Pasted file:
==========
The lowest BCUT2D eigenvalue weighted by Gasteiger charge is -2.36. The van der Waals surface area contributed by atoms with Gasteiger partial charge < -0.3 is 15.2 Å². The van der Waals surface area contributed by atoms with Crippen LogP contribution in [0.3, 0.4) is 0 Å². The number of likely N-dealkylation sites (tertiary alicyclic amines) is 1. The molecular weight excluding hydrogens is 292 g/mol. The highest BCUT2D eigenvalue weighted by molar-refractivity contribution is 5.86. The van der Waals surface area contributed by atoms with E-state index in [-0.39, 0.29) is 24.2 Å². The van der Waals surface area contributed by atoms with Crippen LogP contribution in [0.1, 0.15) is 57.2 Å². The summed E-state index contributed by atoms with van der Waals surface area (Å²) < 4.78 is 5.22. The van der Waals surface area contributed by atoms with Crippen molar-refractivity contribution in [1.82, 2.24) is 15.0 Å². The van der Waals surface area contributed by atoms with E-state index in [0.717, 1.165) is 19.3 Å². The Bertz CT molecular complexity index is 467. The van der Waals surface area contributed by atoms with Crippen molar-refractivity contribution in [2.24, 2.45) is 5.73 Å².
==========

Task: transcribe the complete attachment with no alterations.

The lowest BCUT2D eigenvalue weighted by Gasteiger charge is -2.36. The van der Waals surface area contributed by atoms with Gasteiger partial charge < -0.3 is 15.2 Å². The van der Waals surface area contributed by atoms with Crippen LogP contribution in [0.3, 0.4) is 0 Å². The number of likely N-dealkylation sites (tertiary alicyclic amines) is 1. The molecular weight excluding hydrogens is 292 g/mol. The highest BCUT2D eigenvalue weighted by molar-refractivity contribution is 5.86. The van der Waals surface area contributed by atoms with E-state index in [-0.39, 0.29) is 24.2 Å². The van der Waals surface area contributed by atoms with Crippen LogP contribution in [0.1, 0.15) is 57.2 Å². The summed E-state index contributed by atoms with van der Waals surface area (Å²) < 4.78 is 5.22. The van der Waals surface area contributed by atoms with Crippen molar-refractivity contribution in [1.82, 2.24) is 15.0 Å². The van der Waals surface area contributed by atoms with E-state index in [0.717, 1.165) is 19.3 Å². The Bertz CT molecular complexity index is 467. The van der Waals surface area contributed by atoms with Crippen molar-refractivity contribution in [2.24, 2.45) is 5.73 Å².